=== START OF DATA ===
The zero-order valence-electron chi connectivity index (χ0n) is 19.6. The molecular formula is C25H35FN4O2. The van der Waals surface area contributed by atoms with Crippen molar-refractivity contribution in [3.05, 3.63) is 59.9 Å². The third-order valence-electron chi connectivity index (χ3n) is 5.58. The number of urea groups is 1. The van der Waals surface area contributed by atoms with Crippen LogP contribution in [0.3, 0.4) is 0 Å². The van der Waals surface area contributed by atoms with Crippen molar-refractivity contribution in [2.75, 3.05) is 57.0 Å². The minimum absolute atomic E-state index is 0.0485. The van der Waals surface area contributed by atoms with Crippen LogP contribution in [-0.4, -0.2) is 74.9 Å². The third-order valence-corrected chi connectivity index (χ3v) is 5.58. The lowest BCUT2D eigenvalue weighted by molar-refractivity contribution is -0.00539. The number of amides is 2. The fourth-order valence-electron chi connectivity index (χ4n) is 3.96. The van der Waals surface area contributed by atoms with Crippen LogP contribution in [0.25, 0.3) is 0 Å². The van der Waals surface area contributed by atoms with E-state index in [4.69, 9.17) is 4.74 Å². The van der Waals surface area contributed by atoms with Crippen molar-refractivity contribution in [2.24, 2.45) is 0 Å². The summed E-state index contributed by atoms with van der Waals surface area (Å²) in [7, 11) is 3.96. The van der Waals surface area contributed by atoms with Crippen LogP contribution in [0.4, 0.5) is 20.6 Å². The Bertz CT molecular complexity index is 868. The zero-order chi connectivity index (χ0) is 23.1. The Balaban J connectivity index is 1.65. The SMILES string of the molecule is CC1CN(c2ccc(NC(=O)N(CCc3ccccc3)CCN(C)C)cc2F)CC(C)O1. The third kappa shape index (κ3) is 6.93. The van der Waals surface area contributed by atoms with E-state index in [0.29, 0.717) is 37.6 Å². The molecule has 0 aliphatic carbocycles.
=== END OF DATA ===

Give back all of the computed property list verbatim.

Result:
The zero-order valence-electron chi connectivity index (χ0n) is 19.6. The molecular formula is C25H35FN4O2. The van der Waals surface area contributed by atoms with Crippen molar-refractivity contribution in [3.05, 3.63) is 59.9 Å². The third-order valence-electron chi connectivity index (χ3n) is 5.58. The number of urea groups is 1. The van der Waals surface area contributed by atoms with Crippen LogP contribution in [0.3, 0.4) is 0 Å². The van der Waals surface area contributed by atoms with Crippen molar-refractivity contribution in [2.75, 3.05) is 57.0 Å². The minimum absolute atomic E-state index is 0.0485. The van der Waals surface area contributed by atoms with Crippen LogP contribution in [-0.4, -0.2) is 74.9 Å². The third-order valence-corrected chi connectivity index (χ3v) is 5.58. The lowest BCUT2D eigenvalue weighted by molar-refractivity contribution is -0.00539. The number of amides is 2. The fourth-order valence-electron chi connectivity index (χ4n) is 3.96. The van der Waals surface area contributed by atoms with Crippen LogP contribution in [0.25, 0.3) is 0 Å². The van der Waals surface area contributed by atoms with E-state index in [4.69, 9.17) is 4.74 Å². The van der Waals surface area contributed by atoms with Crippen molar-refractivity contribution in [2.24, 2.45) is 0 Å². The summed E-state index contributed by atoms with van der Waals surface area (Å²) in [7, 11) is 3.96. The van der Waals surface area contributed by atoms with Crippen LogP contribution in [0.4, 0.5) is 20.6 Å². The Bertz CT molecular complexity index is 868. The zero-order chi connectivity index (χ0) is 23.1. The Balaban J connectivity index is 1.65. The SMILES string of the molecule is CC1CN(c2ccc(NC(=O)N(CCc3ccccc3)CCN(C)C)cc2F)CC(C)O1. The third kappa shape index (κ3) is 6.93. The van der Waals surface area contributed by atoms with E-state index in [0.29, 0.717) is 37.6 Å². The molecule has 0 aliphatic carbocycles.